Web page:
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    The Little Stranger (Paperback) By (author) Sarah Waters

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    DescriptionAfter her award-winning trilogy of Victorian novels, Sarah Waters turned to the 1940s and wrote THE NIGHT WATCH, a tender and tragic novel set against the backdrop of wartime Britain. Shortlisted for both the Orange and the Man Booker, it went straight to number one in the bestseller chart. In a dusty post-war summer in rural Warwickshire, a doctor is called to a patient at Hundreds Hall. Home to the Ayres family for over two centuries, the Georgian house, once grand and handsome, is now in decline, its masonry crumbling, its gardens choked with weeds, the clock in its stable yard permanently fixed at twenty to nine. But are the Ayreses haunted by something more sinister than a dying way of life? Little does Dr Faraday know how closely, and how terrifyingly, their story is about to become entwined with his. Prepare yourself. From this wonderful writer who continues to astonish us, now comes a chilling ghost story.


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  • Full bibliographic data for The Little Stranger

    Title
    The Little Stranger
    Authors and contributors
    By (author) Sarah Waters
    Physical properties
    Format: Paperback
    Number of pages: 512
    Width: 152 mm
    Height: 233 mm
    Thickness: 34 mm
    Weight: 688 g
    Language
    English
    ISBN
    ISBN 13: 9781844086023
    ISBN 10: 184408602X
    Classifications

    BIC E4L: GEN
    Nielsen BookScan Product Class 3: F1.1
    DC22: 823.914
    BIC subject category V2: FA
    Warengruppen-Systematik des deutschen Buchhandels: 11110
    BISAC V2.8: FIC000000
    Edition statement
    Export ed
    Publisher
    Little, Brown Book Group
    Imprint name
    Virago Press Ltd
    Publication date
    28 May 2009
    Publication City/Country
    London
    Author Information
    Sarah Waters was born in Wales in 1966. She has been shortlisted for the Man Booker and Orange prizes and three of her four novels have been adapted for television.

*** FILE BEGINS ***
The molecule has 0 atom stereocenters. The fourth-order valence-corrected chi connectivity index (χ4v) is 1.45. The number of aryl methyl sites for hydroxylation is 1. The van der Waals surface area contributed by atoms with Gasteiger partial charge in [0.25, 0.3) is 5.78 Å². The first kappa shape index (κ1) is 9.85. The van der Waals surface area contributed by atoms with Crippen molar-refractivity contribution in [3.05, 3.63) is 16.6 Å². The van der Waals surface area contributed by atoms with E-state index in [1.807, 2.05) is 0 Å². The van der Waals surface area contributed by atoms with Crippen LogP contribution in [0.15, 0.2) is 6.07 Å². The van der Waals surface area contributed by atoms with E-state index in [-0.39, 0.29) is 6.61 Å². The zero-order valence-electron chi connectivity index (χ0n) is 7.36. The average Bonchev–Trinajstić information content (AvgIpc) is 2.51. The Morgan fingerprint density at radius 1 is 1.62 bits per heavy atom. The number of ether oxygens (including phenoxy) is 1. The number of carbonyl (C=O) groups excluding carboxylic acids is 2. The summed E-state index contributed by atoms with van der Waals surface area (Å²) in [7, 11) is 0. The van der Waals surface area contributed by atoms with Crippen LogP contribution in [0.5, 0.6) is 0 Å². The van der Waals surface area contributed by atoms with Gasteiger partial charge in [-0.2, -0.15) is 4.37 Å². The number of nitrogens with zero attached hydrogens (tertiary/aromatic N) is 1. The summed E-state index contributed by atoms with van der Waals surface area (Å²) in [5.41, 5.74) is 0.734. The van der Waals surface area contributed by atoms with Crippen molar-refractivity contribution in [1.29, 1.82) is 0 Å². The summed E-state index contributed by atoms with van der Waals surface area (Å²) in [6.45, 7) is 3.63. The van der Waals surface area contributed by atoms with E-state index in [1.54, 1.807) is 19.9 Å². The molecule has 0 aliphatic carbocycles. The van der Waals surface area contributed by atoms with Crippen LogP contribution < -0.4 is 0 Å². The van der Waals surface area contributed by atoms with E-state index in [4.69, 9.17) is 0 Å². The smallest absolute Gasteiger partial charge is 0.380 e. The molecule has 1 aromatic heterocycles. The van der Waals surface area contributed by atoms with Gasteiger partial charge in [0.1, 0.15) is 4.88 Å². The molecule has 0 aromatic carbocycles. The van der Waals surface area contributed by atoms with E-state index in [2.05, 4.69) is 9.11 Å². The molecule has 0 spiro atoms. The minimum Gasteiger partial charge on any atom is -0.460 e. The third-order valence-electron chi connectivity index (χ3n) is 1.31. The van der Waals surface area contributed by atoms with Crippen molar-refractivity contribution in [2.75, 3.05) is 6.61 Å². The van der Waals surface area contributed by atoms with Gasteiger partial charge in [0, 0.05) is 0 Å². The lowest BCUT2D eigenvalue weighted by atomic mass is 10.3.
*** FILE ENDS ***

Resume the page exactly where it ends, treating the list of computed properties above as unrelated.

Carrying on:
Review quote
    It's a gripping story, with beguiling characters ... As well as being a supernatural tale, it is a meditation on the nature of the British and class, and how things are rarely what they seem. Chilling Kate Mosse, The Times, Summer Read Waters writes with a firm, confident hand, deftly building an atmosphere that begins in a still, hot summer and gradually darkens and tightens until we are as gripped by the escalating horror as the Ayres are. She is particularly good at depicting Hundre Tracy Chevalier, Observer By now readers must be confident of her mastery of storytelling ... While at one turn, the novel looks to be a ghost story, the next it is a psychological drama ... But it is also a brilliantly observed story, verging on the comedy, about Britain on the cusp of modern age ... The writing is subtle and poised Joy lo Dico, Independent on Sunday Displaying her remarkable flair for period evocation, Waters recreates backwater Britain just after the Second World War with atmospheric immediacy ... Acute and absorbing Peter Kemp, Sunday Times
    Review text
    A sinister ancestral hoe in an advanced state of decay, a family terrorized by its own history, and a narrator drawn into these orbits dominate this creepy novel from Waters (The Night Watch, 2006, etc.).Shortly after the end of World War II, and nearly 30 years after first seeing magnificent Hundreds Hall as an awestruck ten-year-old, hardworking Doctor Faraday is summoned to the now-shabby Warwickshire estate to treat a young housemaid's illness. Widowed Mrs. Ayres, her son Roderick, crippled and traumatized by injuries sustained during his wartime tenure as a RAF pilot, and bluff, pleasant daughter Caroline quickly accept Faraday as a friend, and he is initially enchanted by the family's stoical perseverance as Hundreds Hall falls into ruin and farmlands are sold to pay off mounting debts. But worse awaits: The family's gentle dog Gyp unaccountably and severely bites a visiting young girl, and neither Faraday's continuing professional ministrations nor his growing love for plucky Caroline can save these reclusive prewar relics from the supernatural presences seemingly arisen from their past. Waters' scrupulously engineered plot builds efficiently to a truly scary highpoint halfway through her long narrative. But tensions relax perilously, as the doctor's repeated emergency visits to Hundreds Hall become almost risibly indistinguishable, and even crucial dramatic moments are muffled by fervent conversations among the four major characters. Furthermore, too many crucial pieces of information are relayed secondhand, as Faraday summarizes accounts of other people's experiences. Still, Waters has extended her range agreeably, working in traditions established by Edgar Allan Poe, Sheridan le Fanu and Wilkie Collins, expertly teasing us with suggestive allusions to the classics of supernatural fiction. A subtle clue planted in one character's given name neatly foreshadows, then explains, the Ayres family's self-destructive insularity.Flawed but nevertheless often gripping thriller from one of the most interesting novelists at work today. (Kirkus Reviews)